The times I have been in crowds as raucous and crazy as we were at that moment I can count on one hand. Only three examples come to mind along with that Sunday in May, the 2002 Amazing A’s winning their 20th consecutive game, the 2006-2007 eighth-seeded Golden State Warriors when they knocked out the first seed Dallas Mavericks in the first round, and the 2012 Athletics after being shutout by Detroit Tiger’s Justin Verlander in game 5 of the 2012 American League Division Series still had the crowd on their feet chanting “Let’s Go Oakland” for over five minutes.
The excitement of seeing a perfect game live is incomparable to any feeling I have ever had previously or since. There were a lot of other things that just made that day perfect: a perfect game, perfect weather and the perfect person in the crowd to see this game, Braden’s grandmother, Peggy Lindsey, was able to run down and hug Dallas who is essentially her son, the boy from Stockton who she raised. For her to be there, on Mother’s Day, and see him accomplish such as feat is unbelievably perfect. Ms. Lindsey later became quite famous for sending Alex Rodriguez a special message. Only a week earlier when the A’s had played the New York Yankees, A-Rod had stormed towards the mound while Braden was pitching and words were exchanged. Well Braden’s grandmother told the media, the world and A-Rod himself, “Stick it A-Rod.” Just another memorable perfect moment on such a perfect day.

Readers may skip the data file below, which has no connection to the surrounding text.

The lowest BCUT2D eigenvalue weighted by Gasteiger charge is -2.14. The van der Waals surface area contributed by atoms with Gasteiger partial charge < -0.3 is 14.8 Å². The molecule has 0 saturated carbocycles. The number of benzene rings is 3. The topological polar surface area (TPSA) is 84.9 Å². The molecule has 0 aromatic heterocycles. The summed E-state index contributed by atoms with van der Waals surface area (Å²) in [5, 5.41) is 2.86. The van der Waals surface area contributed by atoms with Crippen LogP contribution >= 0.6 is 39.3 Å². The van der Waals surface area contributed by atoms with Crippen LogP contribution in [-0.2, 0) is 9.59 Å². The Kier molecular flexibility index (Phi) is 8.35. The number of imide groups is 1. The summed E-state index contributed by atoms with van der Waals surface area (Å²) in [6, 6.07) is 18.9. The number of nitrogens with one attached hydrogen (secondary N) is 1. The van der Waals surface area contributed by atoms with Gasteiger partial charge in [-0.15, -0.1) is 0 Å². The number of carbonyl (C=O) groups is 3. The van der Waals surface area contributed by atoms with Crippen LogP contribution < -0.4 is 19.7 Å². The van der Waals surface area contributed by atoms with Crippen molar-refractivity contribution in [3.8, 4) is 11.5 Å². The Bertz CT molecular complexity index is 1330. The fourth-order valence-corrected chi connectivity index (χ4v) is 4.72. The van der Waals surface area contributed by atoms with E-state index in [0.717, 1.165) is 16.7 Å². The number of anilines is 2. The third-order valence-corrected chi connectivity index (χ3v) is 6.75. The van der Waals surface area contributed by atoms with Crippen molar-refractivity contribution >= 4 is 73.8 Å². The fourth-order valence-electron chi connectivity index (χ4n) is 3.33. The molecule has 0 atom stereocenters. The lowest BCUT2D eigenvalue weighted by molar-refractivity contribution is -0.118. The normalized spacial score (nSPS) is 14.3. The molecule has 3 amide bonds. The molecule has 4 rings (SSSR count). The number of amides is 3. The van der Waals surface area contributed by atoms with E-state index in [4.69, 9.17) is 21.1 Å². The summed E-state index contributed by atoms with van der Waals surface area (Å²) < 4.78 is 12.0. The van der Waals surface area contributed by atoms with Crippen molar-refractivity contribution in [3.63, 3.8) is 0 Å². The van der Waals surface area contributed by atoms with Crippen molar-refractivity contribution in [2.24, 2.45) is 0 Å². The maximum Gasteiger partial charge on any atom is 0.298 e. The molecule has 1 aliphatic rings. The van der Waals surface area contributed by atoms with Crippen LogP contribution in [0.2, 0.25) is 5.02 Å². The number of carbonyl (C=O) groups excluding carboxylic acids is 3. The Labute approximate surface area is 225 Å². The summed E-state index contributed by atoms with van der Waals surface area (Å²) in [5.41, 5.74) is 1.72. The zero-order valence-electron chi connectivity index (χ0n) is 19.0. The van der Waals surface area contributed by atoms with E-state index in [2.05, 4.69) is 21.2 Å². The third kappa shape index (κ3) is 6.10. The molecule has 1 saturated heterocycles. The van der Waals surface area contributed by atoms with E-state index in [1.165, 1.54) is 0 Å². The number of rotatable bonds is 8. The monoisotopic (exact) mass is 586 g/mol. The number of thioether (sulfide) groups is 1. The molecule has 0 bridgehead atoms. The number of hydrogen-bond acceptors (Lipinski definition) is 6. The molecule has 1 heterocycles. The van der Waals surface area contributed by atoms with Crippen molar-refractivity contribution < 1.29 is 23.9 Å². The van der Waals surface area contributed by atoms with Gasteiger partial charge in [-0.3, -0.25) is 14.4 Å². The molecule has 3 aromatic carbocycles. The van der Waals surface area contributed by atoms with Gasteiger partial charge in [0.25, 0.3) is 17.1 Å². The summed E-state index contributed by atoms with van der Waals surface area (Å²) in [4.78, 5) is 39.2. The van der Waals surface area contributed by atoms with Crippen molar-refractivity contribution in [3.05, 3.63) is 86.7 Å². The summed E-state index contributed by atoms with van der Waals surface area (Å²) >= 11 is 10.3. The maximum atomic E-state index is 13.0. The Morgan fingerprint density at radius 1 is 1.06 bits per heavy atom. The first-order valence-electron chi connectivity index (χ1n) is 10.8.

Unfortunately my own mother was out of town and being as big of a fan as I am, I really feel sorry that that was something she had to miss especially being that she hadn’t missed a Mother’s Day home game in over a decade. But that day at the Coliseum was not just perfection but destiny – Mother’s Day, the grandmother who raised him in attendance, perfect baseball weather and Major League Baseball’s 19th perfect game in over a century of its history. And I was there. I was part of that joy. It was truly one of the best days of my life and all I had to do was enjoy the show.
I know to many A’s fans Braden’s retirement was an unpleasant shock as there had been rumors of him making a comeback. He had always pitched well for Oakland. In 2010 Braden started 25 games with five of those games being complete games and two of them shutouts. He finished the season with 11-14 with a 3.50 ERA and a MLB’s 19th perfect game on his resume.
Unfortunately, Braden threw his last Major League pitch in 2011. But his quote on his retirement will always stay with those of us who were at the game on May 9, 2010,
“There is nothing left in there, it’s just a shredded mess, I left my arm on the mound at the Coliseum, and I’m OK with that. …”
As Athletics’ fans we are more than okay with that being the ending to the story. Tragic as it is that he had to leave the sport to injury but perfect that he left his arm and his heart in Oakland.